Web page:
In any conversation that includes the word ‘Olympic’ the word ‘legacy’ is never far behind and this was no exception but Moore-Gwyn’s perspective emphasised the positive opportunity that Fields in Trust are providing: “The QEII Challenge will offer the cheapest legacy for the jubilee for local authorities; it will only involve the cost of a plaque. It also offers a project to take the place of the absent Olympic legacy. Fifty years after the 2012 Games have been and gone the QEII Fields will still be there and the King George V fields are perhaps the only memorial to the last time the Games were held in the UK.”
An affordable, highly cost-effective, UK-wide legacy for the London Olympics with a focus on physical activity and community engagement was an idea that barely survived Lord Coe’s journey back from Singapore but the QEII Fields Challenge may be the opportunity to re-energise it. Alison Moore-Gwyn certainly thinks so.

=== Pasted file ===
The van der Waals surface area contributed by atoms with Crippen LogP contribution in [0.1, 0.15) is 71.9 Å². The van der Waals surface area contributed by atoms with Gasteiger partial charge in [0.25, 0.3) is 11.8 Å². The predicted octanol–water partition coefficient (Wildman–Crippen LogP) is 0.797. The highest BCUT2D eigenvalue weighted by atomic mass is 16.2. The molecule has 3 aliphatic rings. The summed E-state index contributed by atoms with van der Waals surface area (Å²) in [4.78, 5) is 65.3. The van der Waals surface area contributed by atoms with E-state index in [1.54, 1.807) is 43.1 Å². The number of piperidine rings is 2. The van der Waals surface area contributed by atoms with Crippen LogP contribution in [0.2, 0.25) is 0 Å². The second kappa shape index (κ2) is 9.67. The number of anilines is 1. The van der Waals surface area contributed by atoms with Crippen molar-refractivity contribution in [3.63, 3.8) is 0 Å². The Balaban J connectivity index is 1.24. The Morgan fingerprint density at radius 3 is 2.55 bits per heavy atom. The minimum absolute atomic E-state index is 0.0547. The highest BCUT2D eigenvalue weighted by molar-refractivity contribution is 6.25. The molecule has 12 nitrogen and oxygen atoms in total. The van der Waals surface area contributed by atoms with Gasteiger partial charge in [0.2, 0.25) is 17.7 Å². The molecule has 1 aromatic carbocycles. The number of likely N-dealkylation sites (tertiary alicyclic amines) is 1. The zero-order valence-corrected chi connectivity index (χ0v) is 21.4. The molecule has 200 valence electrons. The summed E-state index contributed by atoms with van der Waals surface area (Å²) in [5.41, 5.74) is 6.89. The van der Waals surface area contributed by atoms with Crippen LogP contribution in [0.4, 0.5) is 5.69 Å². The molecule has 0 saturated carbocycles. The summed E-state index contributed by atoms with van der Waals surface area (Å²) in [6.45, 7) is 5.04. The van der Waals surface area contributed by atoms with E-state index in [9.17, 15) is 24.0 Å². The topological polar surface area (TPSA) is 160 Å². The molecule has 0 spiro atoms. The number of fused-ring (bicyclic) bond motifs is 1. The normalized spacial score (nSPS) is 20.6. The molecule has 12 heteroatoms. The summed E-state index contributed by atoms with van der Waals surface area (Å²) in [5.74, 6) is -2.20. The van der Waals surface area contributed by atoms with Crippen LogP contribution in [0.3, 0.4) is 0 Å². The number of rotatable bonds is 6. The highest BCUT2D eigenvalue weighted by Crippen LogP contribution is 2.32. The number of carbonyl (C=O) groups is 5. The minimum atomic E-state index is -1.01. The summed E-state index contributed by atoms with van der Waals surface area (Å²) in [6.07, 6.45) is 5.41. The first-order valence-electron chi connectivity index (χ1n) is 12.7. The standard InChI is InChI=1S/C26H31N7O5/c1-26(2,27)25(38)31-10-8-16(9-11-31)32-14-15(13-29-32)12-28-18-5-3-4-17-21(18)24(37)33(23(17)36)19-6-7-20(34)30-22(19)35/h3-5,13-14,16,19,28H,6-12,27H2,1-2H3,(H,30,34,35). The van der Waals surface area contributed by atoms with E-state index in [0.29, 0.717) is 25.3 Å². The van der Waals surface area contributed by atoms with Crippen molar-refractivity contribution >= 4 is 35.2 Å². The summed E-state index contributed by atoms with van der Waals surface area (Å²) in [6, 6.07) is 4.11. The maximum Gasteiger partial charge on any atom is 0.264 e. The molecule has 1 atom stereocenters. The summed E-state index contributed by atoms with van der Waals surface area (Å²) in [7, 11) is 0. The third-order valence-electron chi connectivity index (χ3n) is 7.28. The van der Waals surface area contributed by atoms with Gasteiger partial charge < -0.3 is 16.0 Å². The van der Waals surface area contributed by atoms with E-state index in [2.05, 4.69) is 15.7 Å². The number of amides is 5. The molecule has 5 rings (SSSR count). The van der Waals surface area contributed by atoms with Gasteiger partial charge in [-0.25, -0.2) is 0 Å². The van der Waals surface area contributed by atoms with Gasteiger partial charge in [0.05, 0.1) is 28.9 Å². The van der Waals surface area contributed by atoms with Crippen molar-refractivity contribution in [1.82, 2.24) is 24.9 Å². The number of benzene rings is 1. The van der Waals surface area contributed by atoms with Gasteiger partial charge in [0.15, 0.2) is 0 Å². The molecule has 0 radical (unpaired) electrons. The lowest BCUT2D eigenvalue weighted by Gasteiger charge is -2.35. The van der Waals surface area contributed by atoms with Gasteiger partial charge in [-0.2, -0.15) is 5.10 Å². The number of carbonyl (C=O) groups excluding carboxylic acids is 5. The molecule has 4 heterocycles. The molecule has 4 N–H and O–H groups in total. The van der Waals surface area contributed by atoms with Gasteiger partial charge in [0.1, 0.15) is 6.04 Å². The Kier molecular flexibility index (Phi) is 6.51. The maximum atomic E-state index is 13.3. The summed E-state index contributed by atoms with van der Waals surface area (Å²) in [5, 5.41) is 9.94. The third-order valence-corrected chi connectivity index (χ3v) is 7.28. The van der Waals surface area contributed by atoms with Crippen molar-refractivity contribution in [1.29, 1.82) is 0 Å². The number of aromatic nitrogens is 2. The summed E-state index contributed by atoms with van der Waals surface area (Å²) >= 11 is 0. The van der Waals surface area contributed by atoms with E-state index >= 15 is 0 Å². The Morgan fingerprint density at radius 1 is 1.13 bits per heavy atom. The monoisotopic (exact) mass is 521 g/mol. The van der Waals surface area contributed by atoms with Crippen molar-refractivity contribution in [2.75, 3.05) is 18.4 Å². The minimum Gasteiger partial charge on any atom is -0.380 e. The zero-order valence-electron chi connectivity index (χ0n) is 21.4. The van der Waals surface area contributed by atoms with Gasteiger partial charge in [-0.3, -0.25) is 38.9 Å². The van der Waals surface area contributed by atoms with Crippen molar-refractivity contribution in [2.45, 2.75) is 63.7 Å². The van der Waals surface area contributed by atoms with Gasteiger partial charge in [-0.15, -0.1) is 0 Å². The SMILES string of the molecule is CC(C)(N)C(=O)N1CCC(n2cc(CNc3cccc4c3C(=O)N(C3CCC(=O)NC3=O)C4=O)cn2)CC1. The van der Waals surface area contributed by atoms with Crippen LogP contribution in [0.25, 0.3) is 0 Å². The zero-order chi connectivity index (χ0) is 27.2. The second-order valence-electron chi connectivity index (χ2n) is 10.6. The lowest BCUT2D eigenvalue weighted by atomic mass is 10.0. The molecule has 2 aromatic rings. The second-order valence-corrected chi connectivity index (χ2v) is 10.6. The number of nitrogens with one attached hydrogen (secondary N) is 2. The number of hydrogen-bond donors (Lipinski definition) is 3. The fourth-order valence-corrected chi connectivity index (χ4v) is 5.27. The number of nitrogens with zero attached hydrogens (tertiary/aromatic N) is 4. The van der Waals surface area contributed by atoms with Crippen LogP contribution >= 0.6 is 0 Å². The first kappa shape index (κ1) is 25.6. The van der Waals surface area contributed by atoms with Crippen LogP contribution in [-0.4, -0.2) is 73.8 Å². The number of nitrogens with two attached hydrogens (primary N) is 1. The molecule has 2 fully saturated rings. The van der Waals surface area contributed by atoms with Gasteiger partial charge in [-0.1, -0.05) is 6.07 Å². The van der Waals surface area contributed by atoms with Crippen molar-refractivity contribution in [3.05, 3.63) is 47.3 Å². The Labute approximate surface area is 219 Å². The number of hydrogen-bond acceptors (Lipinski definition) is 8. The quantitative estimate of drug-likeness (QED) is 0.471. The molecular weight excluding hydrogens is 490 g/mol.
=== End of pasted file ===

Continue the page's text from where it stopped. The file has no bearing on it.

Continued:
“The subject of safeguarding recreational space can be quite dry,” she said,, “but I like to think that we’re the thinking person’s charity. The simple fact is that the ‘what’ couldn’t happen without the ‘where’ and that’s what we do.”
Find out more about the Queen Elizabeth II Field Challenge at www.qe2fields.com
The Leisure Review, September 2011
© Copyright of all material on this site is retained by The Leisure Review or the individual contributors where stated. Contact The Leisure Review for details.